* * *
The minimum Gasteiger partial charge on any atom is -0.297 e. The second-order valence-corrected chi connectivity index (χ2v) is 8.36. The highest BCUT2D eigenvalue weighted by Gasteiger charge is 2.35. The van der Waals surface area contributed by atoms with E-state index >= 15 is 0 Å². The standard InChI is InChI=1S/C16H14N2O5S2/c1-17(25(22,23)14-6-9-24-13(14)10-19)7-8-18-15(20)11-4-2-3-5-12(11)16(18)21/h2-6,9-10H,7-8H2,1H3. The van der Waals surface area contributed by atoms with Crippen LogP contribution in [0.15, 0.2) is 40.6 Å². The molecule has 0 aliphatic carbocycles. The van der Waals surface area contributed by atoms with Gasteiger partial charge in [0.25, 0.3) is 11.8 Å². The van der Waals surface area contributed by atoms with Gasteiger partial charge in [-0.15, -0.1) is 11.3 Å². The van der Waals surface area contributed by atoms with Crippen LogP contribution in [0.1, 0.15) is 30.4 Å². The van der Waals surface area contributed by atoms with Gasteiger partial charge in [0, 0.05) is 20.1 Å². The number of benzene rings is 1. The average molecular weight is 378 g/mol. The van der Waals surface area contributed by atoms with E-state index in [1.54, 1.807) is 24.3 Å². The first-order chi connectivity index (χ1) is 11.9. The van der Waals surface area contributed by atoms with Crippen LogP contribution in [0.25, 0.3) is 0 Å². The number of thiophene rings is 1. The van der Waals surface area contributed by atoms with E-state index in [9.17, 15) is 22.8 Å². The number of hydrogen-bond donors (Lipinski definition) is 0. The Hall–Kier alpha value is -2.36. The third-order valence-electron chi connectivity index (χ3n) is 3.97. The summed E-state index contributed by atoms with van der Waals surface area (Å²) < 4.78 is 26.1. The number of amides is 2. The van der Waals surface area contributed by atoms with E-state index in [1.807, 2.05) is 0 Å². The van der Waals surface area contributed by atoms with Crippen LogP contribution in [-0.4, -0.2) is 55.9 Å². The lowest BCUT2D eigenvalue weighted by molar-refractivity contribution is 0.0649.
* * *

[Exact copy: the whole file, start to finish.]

The minimum Gasteiger partial charge on any atom is -0.297 e. The second-order valence-corrected chi connectivity index (χ2v) is 8.36. The highest BCUT2D eigenvalue weighted by Gasteiger charge is 2.35. The van der Waals surface area contributed by atoms with E-state index >= 15 is 0 Å². The standard InChI is InChI=1S/C16H14N2O5S2/c1-17(25(22,23)14-6-9-24-13(14)10-19)7-8-18-15(20)11-4-2-3-5-12(11)16(18)21/h2-6,9-10H,7-8H2,1H3. The van der Waals surface area contributed by atoms with Crippen LogP contribution in [0.15, 0.2) is 40.6 Å². The molecule has 0 aliphatic carbocycles. The van der Waals surface area contributed by atoms with Gasteiger partial charge in [0.25, 0.3) is 11.8 Å². The van der Waals surface area contributed by atoms with Gasteiger partial charge in [-0.15, -0.1) is 11.3 Å². The van der Waals surface area contributed by atoms with Crippen LogP contribution in [0.1, 0.15) is 30.4 Å². The van der Waals surface area contributed by atoms with Gasteiger partial charge in [0, 0.05) is 20.1 Å². The number of benzene rings is 1. The average molecular weight is 378 g/mol. The van der Waals surface area contributed by atoms with E-state index in [1.54, 1.807) is 24.3 Å². The first-order chi connectivity index (χ1) is 11.9. The van der Waals surface area contributed by atoms with Crippen LogP contribution in [0.25, 0.3) is 0 Å². The number of thiophene rings is 1. The van der Waals surface area contributed by atoms with E-state index in [9.17, 15) is 22.8 Å². The number of hydrogen-bond donors (Lipinski definition) is 0. The Hall–Kier alpha value is -2.36. The third-order valence-electron chi connectivity index (χ3n) is 3.97. The summed E-state index contributed by atoms with van der Waals surface area (Å²) < 4.78 is 26.1. The number of amides is 2. The van der Waals surface area contributed by atoms with E-state index in [1.807, 2.05) is 0 Å². The van der Waals surface area contributed by atoms with Crippen LogP contribution in [-0.4, -0.2) is 55.9 Å². The lowest BCUT2D eigenvalue weighted by molar-refractivity contribution is 0.0649.